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June 2008

During the past five years of this festivity, with the support of clients and guests, King’s has donated $4185 to the ACS simply from the sale of Daffodil bouquets.June King, widow of Forrest King Jr. whose father founded the store in 1921, has been involved with the business in many capacities most of her professional life. She also is the mother of Valerie and Vicki King who today run a substantial part of the company. She speaks of her ordeal candidly and interspersed with anecdotes of her years with the business.“I was absolutely surprised when I was told I had cancer,” she said. “I tend to be a positive person and it never had occurred to me that I had a serious illness. Once I found out and knew I had to face it, I decided to do some research and learn what I could about my condition and the various options available to me. It was during this research that I learned of Dr. Susan Love, a leading authority in her field, straightforward, caring, and author of

The Susan Love Breast Book.”

King asked for a second opinion and then consulted with Love who, at the time was practicing in the Boston area. She chose Love as her surgeon for several reasons, one of which was, “she offered more alternatives than a
“complete mastectomy” and understood the devastation of this disease psychologically and emotionally to women.

Following King’s surgery and during her treatment she was able to go to work at the store regularly. “The only days I couldn’t work were the day I had my treatment and the day after. Otherwise, I was pretty much able to keep to my schedule,” she said.

She recalled that at the time, the store was moving from what is now Shaw’s Plaza to its former location in the Plaza opposite Stop and Shop on 3A. “I was there most of the time, washing the cases, organizing inventory and doing what I always did. I do think I was fortunate because I was otherwise healthy and tend to have a strong stamina.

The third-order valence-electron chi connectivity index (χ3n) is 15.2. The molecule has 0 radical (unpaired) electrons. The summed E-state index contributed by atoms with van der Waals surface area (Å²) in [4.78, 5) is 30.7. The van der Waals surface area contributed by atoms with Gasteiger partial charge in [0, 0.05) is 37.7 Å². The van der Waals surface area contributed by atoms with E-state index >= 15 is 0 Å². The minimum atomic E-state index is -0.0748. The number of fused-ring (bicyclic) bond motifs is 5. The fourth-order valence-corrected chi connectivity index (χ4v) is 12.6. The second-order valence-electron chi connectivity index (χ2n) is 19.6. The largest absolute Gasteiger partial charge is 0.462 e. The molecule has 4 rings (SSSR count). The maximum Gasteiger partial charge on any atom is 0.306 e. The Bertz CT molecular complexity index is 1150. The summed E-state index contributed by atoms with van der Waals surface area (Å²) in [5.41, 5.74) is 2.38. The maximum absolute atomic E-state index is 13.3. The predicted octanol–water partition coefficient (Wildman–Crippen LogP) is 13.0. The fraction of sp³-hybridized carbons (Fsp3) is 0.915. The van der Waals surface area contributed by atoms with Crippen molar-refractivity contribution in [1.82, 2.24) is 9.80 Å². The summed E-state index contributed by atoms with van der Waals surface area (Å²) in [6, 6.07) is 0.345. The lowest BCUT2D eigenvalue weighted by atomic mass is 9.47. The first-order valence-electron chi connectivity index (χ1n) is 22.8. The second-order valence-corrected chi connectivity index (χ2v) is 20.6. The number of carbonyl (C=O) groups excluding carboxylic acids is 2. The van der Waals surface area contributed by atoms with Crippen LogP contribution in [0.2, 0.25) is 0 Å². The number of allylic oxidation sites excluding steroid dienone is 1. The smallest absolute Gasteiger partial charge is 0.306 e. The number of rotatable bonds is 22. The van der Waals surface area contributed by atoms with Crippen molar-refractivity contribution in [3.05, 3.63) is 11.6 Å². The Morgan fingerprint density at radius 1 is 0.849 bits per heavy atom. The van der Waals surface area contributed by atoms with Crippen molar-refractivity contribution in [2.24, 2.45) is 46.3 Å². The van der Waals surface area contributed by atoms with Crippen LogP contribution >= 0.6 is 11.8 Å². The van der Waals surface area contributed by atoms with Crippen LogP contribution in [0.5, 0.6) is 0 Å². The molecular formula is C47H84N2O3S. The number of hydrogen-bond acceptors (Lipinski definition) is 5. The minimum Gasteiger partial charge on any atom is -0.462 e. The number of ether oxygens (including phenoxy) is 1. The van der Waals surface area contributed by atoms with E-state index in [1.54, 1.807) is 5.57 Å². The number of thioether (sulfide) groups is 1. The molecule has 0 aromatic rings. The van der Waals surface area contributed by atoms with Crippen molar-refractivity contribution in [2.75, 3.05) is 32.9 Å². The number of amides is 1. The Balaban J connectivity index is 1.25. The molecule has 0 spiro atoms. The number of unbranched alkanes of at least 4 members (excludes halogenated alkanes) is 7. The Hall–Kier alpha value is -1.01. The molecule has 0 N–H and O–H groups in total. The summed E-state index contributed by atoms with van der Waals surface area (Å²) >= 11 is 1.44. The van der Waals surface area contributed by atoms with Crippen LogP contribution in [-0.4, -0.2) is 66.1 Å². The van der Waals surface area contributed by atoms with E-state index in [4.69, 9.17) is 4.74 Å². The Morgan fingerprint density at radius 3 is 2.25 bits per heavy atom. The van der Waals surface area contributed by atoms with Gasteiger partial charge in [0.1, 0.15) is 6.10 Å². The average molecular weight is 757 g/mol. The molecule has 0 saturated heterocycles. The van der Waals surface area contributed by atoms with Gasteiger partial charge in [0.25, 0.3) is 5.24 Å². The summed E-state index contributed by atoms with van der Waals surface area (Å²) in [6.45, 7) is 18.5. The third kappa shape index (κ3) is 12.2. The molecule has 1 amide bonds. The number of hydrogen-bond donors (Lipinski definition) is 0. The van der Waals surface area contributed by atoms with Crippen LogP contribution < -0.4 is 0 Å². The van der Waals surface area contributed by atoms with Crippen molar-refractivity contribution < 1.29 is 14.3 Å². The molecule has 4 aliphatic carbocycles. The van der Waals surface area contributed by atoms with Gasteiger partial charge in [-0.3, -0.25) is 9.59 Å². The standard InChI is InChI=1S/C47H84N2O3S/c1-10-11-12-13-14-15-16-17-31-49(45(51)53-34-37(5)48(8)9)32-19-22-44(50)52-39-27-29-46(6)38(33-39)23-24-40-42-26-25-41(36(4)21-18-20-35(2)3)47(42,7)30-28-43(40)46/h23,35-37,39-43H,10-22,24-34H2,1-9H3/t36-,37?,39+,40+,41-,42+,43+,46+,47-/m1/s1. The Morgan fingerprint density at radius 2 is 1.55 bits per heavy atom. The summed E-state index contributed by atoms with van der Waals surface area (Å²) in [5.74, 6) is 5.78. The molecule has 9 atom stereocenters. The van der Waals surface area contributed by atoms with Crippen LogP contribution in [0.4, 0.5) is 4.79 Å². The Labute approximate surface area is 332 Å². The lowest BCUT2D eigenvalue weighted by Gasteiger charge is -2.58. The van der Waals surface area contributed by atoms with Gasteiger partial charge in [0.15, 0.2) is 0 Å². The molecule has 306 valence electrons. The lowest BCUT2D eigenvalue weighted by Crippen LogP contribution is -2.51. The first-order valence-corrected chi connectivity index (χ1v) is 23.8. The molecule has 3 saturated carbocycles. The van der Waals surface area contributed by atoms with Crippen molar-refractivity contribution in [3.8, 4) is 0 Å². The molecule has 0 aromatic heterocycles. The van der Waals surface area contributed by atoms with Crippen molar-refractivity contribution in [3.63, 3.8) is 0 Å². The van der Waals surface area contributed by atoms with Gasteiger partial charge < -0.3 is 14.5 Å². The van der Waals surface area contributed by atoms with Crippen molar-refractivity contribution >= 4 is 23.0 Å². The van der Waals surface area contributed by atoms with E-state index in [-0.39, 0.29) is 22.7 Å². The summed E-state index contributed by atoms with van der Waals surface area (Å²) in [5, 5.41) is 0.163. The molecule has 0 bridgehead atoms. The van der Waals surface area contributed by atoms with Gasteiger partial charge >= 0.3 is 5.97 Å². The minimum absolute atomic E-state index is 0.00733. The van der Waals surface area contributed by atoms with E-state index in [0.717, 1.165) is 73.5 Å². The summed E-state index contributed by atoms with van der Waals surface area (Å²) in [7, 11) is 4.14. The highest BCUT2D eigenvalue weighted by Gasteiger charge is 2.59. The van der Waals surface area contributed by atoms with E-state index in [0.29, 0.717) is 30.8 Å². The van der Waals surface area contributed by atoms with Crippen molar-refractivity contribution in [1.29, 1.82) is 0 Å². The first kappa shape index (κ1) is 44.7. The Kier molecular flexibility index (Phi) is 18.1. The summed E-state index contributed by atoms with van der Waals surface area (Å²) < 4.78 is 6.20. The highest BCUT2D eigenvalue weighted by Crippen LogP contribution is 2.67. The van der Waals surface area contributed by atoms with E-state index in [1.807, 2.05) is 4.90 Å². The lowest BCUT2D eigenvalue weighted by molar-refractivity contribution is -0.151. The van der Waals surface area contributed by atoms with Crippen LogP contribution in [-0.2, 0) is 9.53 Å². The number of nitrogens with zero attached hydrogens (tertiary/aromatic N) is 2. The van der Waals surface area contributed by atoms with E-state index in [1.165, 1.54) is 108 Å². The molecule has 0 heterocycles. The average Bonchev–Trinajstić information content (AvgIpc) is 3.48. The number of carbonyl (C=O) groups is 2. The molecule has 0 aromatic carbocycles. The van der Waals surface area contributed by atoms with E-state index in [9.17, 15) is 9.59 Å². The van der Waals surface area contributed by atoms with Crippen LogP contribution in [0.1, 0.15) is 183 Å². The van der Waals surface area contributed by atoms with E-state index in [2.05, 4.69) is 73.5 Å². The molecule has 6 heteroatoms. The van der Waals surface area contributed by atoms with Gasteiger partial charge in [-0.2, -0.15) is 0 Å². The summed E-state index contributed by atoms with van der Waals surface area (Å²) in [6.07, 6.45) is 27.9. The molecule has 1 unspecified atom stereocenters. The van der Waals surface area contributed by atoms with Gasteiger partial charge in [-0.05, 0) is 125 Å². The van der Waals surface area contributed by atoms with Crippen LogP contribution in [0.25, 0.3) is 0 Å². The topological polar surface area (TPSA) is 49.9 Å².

“People would come in and talk to me about it, especially those facing similar situations in their own lives. Of course, it was a time that people didn’t discuss it openly like they do today.”

When King was first diagnosed she said one of the first inquiries she made was to the American Cancer Society. “They could not have been kinder, more informative or more supportive,” she said. “They sent me materials about my particular condition and resources that I might find helpful. It is a wonderful organization and can help anyone in any situation touched by cancer at any time.”

Now eighteen years later, she serves as an inspiration to many who are newly diagnosed or have been survivors for a far shorter time. She gladly tells the story of how her role at the store has evolved throughout the years.

She worked there before she met her future husband, Forrest King. As a teenager, her evening job was at the Scituate playhouse operated by Bud King, Forrest’s brother. Bud was working feverishly to keep the jewelry store functioning properly while running the playhouse at night. He hoped to keep King Jewelers in order until Forrest came back from serving in the military in Japan. June assisted at the store as well.

Upon Forrest’s return, changes occurred. After marrying the owner in 1955, June played a vital role in the company’s daily operation. “I helped customers, washed counters, dusted, did buying and acted as an inventory coordinator. There was a day that I knew the item number and price of every piece in this store!”

Her daughters Val and Vicki soon grew to be more involved in the business and today they are the principle managers of the store. As the family members currently running the business are all women, they are great supporters of Women’s Charities. Recently they participated in “Womenbuild,” a project for Habitat for Humanity which was a house completed exclusively by women. They also present a unique perspective to customers looking for gifts that will appeal to women.  The compassion and community spirit exhibited by their efforts, their extensive knowledge of gems and jewelry and an eye for the unique and sentimental gift indicates the staff at this store offers a distinct shopping experience.

June King continues to perform her duties at the store. When she is not working at the business, she is often occupied with her grandchildren and great-grandchildren. She is well aware that one of them could represent a future generation of King Jewelers.